The substantive focal point of our methodology is the study of racial disparities within the context of unmet needs for all CSHCN and for CSHCN with severe conditions. Understanding the disparities in these outcomes is an important topic in health services research, and incomplete values on the key race variable introduce analytical difficulties and create a potential source of statistical bias if no sound action is taken. Descriptive summaries of the selected survey items from the NSCSHCN can be seen in .
Table I Summary of selected characteristics for all CSHCN with severe conditions among those with complete race values versus those with missing race values. Children with more severe conditions were selected if screened positive for either of the following items: (more ...)
One of the most frequently asked questions in the analysis of incomplete data pertains to implications of conducting analyses with only complete cases. To have empirical insight about such implications, practitioners can analyze the missingness patterns. In our application, for example, disproportionate distributions of key variables corresponding to observed and missing cases (e.g., CSHCN with severe conditions with race) raise a valid concern for misleading conclusions under an analysis ignoring incomplete cases. Biased inferences as well as under-powered conclusions are the usual adverse outcomes of such analyses.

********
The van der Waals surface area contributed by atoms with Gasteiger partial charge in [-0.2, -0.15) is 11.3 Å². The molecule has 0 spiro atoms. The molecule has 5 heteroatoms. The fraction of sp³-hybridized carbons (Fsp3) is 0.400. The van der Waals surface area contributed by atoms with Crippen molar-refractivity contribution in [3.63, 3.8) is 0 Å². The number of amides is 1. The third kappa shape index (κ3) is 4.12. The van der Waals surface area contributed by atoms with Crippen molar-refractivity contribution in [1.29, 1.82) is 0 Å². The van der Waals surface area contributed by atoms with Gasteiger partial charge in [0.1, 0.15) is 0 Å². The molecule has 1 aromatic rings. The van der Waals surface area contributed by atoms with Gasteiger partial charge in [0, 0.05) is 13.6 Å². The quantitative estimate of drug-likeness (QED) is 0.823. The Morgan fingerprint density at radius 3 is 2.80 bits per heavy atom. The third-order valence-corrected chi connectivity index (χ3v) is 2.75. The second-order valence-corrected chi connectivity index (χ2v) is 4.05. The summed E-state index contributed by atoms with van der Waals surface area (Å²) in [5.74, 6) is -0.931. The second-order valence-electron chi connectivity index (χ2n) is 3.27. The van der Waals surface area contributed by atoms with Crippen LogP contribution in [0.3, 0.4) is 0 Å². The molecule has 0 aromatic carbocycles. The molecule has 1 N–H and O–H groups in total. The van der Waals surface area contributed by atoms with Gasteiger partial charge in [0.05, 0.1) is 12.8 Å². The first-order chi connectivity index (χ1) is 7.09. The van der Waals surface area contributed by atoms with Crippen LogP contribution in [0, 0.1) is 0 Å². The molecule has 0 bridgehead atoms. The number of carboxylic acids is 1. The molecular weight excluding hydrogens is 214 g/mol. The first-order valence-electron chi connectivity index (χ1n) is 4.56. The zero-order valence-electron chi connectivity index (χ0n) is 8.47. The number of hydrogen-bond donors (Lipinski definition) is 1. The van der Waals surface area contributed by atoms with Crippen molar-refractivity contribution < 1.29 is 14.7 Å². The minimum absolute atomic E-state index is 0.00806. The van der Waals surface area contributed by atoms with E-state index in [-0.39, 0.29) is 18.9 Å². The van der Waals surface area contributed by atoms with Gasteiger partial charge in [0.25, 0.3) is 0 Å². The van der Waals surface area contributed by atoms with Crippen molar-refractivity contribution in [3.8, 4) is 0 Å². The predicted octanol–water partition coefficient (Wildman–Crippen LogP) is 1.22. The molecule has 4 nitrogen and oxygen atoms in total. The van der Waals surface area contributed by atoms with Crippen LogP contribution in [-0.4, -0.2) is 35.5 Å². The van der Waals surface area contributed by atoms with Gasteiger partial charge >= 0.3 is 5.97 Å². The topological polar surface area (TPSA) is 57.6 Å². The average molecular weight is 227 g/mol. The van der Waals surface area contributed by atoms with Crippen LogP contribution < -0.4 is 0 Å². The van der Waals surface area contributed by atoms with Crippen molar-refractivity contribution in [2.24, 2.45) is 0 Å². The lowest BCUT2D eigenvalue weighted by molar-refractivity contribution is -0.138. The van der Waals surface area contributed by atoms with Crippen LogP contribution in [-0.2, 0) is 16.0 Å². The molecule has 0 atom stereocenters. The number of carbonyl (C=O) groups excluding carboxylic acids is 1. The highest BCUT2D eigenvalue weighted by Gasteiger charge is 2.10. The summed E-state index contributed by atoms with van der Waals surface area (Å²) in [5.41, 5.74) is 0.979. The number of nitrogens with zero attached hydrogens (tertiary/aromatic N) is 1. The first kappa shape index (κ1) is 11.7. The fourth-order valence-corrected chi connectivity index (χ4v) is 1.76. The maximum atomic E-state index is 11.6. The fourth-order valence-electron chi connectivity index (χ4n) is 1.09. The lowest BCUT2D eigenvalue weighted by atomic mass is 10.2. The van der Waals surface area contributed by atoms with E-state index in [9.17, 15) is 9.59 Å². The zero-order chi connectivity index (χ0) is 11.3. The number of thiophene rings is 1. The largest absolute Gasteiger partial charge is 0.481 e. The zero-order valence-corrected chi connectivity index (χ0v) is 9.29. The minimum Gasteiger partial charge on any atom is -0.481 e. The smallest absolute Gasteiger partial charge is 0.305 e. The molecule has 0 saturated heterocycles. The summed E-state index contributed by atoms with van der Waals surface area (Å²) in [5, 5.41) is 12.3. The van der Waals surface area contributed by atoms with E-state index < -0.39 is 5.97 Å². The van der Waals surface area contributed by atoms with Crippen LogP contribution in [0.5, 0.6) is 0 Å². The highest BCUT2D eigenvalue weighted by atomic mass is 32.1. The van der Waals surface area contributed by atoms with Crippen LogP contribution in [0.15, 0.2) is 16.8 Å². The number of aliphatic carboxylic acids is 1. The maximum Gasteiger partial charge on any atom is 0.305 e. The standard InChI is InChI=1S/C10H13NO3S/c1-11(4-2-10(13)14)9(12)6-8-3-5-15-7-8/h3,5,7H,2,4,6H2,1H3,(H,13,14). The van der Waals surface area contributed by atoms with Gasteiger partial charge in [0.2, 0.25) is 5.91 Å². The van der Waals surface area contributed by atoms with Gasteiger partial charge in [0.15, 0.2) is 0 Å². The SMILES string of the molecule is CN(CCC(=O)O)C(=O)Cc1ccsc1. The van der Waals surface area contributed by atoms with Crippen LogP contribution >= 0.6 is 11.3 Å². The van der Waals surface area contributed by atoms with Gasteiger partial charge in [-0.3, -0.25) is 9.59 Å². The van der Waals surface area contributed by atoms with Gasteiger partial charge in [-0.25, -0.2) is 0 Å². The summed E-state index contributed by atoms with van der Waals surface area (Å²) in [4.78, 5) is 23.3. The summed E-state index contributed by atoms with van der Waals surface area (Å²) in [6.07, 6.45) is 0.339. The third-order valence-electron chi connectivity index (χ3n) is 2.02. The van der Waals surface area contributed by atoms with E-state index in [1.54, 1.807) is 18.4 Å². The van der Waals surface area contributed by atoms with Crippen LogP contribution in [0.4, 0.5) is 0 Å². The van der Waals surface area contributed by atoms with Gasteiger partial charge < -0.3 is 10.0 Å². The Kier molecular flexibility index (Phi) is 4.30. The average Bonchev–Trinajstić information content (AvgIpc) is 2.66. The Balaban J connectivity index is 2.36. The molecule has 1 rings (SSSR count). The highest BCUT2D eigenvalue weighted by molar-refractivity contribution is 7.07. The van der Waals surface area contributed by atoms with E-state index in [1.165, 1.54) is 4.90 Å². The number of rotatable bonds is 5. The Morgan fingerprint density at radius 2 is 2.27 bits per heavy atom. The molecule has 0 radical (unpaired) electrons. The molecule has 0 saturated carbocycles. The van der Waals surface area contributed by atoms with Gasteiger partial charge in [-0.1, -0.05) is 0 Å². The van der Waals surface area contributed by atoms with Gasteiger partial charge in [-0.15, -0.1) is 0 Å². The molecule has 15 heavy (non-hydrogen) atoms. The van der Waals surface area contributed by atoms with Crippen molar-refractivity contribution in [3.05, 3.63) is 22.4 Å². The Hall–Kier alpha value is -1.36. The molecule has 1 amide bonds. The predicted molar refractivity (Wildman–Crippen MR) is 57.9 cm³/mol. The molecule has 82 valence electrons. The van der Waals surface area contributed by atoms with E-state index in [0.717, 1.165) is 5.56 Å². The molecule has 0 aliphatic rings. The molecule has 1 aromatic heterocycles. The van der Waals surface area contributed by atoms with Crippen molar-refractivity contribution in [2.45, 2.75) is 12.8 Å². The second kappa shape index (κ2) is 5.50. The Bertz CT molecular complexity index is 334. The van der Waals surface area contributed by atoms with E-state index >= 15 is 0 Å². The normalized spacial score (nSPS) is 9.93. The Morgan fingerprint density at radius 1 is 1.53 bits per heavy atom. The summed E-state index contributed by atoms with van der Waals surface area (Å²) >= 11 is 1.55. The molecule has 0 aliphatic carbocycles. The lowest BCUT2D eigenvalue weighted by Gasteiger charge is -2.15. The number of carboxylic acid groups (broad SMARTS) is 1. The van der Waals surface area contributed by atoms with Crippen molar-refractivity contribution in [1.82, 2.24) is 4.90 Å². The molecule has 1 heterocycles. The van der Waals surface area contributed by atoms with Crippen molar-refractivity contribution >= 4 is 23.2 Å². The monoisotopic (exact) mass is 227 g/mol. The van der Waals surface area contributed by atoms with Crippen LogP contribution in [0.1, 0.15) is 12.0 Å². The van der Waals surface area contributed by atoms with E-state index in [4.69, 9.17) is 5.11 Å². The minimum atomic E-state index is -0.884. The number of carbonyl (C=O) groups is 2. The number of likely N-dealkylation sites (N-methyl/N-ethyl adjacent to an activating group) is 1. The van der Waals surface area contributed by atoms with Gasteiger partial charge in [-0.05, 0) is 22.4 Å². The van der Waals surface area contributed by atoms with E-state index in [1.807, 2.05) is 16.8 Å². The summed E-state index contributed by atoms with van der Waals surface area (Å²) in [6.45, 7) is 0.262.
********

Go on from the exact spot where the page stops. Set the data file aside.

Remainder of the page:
Although missing data exist in most of the NSCSHCN variables, to illustrate our calibration technique, we focus on a single variable, the race variable, which is measured on a nominal scale. Although relatively low levels of missing data are found on race variable (around 4.5%), those who are missing on race had significantly high rates of unmet health needs and CSHCN with severe conditions. summarizes descriptive statistics and compares cases with missing race values, which do not resemble the same distribution as the cases with complete race values. Among the most notable differences, we see that cases with missing values have lower levels of maternal education, higher poverty levels, and higher rates of public/private and only private insurance. A significantly higher rate of Hispanics is also seen in the cases with missing race information. These issues pose real analytical problems for health services researchers who face incomplete race data in disparity studies. In addition, as Section 5 elaborates more, our methods can easily accommodate arbitrary missing values in other types of variables.
The remainder of this article is organized as follows. In the next section, we summarize the software and previous methods on rounding under multivariate normal (MVN) distribution. Section 3 then describes our rounding strategy on the basis of the calibration of the marginal distribution and states how it can be implemented for nominal and ordinal variables. Section 4 summarizes the results from a simulation study assessing the performance of our method. Section 5 demonstrates an application using the NSCSHCN to explore the correlates of self-reported CSHCN with severe conditions. Finally, Section 6 discusses the strengths and weaknesses of this approach.